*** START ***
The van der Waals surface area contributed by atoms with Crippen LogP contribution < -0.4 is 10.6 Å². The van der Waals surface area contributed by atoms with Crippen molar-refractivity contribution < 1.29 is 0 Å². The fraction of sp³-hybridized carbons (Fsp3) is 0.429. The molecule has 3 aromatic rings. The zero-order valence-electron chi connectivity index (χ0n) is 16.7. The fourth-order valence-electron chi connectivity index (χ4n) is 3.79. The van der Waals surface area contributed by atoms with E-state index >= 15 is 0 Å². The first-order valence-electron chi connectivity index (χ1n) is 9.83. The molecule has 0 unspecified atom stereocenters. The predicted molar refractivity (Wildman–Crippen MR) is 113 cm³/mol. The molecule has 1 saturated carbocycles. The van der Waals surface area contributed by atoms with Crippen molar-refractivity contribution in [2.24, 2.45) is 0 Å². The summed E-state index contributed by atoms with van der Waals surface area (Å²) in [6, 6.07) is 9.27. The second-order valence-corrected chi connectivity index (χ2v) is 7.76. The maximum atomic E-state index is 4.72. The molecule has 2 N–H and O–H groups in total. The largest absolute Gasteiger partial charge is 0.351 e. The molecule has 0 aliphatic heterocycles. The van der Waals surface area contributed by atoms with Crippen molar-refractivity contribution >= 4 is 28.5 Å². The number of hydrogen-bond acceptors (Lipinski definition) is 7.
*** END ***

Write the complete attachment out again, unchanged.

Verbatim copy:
The van der Waals surface area contributed by atoms with Crippen LogP contribution < -0.4 is 10.6 Å². The van der Waals surface area contributed by atoms with Crippen molar-refractivity contribution < 1.29 is 0 Å². The fraction of sp³-hybridized carbons (Fsp3) is 0.429. The molecule has 3 aromatic rings. The zero-order valence-electron chi connectivity index (χ0n) is 16.7. The fourth-order valence-electron chi connectivity index (χ4n) is 3.79. The van der Waals surface area contributed by atoms with E-state index >= 15 is 0 Å². The first-order valence-electron chi connectivity index (χ1n) is 9.83. The molecule has 0 unspecified atom stereocenters. The predicted molar refractivity (Wildman–Crippen MR) is 113 cm³/mol. The molecule has 1 saturated carbocycles. The van der Waals surface area contributed by atoms with Crippen molar-refractivity contribution in [2.24, 2.45) is 0 Å². The summed E-state index contributed by atoms with van der Waals surface area (Å²) in [6, 6.07) is 9.27. The second-order valence-corrected chi connectivity index (χ2v) is 7.76. The maximum atomic E-state index is 4.72. The molecule has 2 N–H and O–H groups in total. The largest absolute Gasteiger partial charge is 0.351 e. The molecule has 0 aliphatic heterocycles. The van der Waals surface area contributed by atoms with Crippen molar-refractivity contribution >= 4 is 28.5 Å². The number of hydrogen-bond acceptors (Lipinski definition) is 7.